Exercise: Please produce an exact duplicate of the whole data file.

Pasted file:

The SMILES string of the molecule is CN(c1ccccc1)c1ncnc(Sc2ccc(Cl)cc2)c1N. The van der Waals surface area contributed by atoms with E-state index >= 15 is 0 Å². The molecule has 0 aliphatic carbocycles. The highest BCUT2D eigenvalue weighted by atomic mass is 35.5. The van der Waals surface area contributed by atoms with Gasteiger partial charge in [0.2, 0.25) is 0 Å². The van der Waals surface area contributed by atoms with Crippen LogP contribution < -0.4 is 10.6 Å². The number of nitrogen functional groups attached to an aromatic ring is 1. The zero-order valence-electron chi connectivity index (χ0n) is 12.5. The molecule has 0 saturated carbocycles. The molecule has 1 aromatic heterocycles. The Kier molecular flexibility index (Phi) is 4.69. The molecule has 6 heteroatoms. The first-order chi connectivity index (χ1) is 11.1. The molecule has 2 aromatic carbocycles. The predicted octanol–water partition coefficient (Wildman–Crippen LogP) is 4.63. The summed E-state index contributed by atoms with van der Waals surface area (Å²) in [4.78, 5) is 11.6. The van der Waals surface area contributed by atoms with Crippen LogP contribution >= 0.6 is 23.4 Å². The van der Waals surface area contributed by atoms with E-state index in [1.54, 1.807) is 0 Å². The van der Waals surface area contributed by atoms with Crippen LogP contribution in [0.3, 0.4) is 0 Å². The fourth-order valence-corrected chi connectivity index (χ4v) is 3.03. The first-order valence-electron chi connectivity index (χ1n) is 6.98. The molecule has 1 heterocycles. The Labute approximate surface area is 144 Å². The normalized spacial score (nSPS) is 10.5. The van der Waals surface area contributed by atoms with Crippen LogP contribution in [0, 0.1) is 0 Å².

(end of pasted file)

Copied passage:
The SMILES string of the molecule is CN(c1ccccc1)c1ncnc(Sc2ccc(Cl)cc2)c1N. The van der Waals surface area contributed by atoms with E-state index >= 15 is 0 Å². The molecule has 0 aliphatic carbocycles. The highest BCUT2D eigenvalue weighted by atomic mass is 35.5. The van der Waals surface area contributed by atoms with Gasteiger partial charge in [0.2, 0.25) is 0 Å². The van der Waals surface area contributed by atoms with Crippen LogP contribution < -0.4 is 10.6 Å². The number of nitrogen functional groups attached to an aromatic ring is 1. The zero-order valence-electron chi connectivity index (χ0n) is 12.5. The molecule has 0 saturated carbocycles. The molecule has 1 aromatic heterocycles. The Kier molecular flexibility index (Phi) is 4.69. The molecule has 6 heteroatoms. The first-order chi connectivity index (χ1) is 11.1. The molecule has 2 aromatic carbocycles. The predicted octanol–water partition coefficient (Wildman–Crippen LogP) is 4.63. The summed E-state index contributed by atoms with van der Waals surface area (Å²) in [4.78, 5) is 11.6. The van der Waals surface area contributed by atoms with Crippen LogP contribution >= 0.6 is 23.4 Å². The van der Waals surface area contributed by atoms with E-state index in [1.54, 1.807) is 0 Å². The van der Waals surface area contributed by atoms with Crippen LogP contribution in [0.3, 0.4) is 0 Å². The fourth-order valence-corrected chi connectivity index (χ4v) is 3.03. The first-order valence-electron chi connectivity index (χ1n) is 6.98. The molecule has 1 heterocycles. The Labute approximate surface area is 144 Å². The normalized spacial score (nSPS) is 10.5. The van der Waals surface area contributed by atoms with Crippen LogP contribution in [0, 0.1) is 0 Å².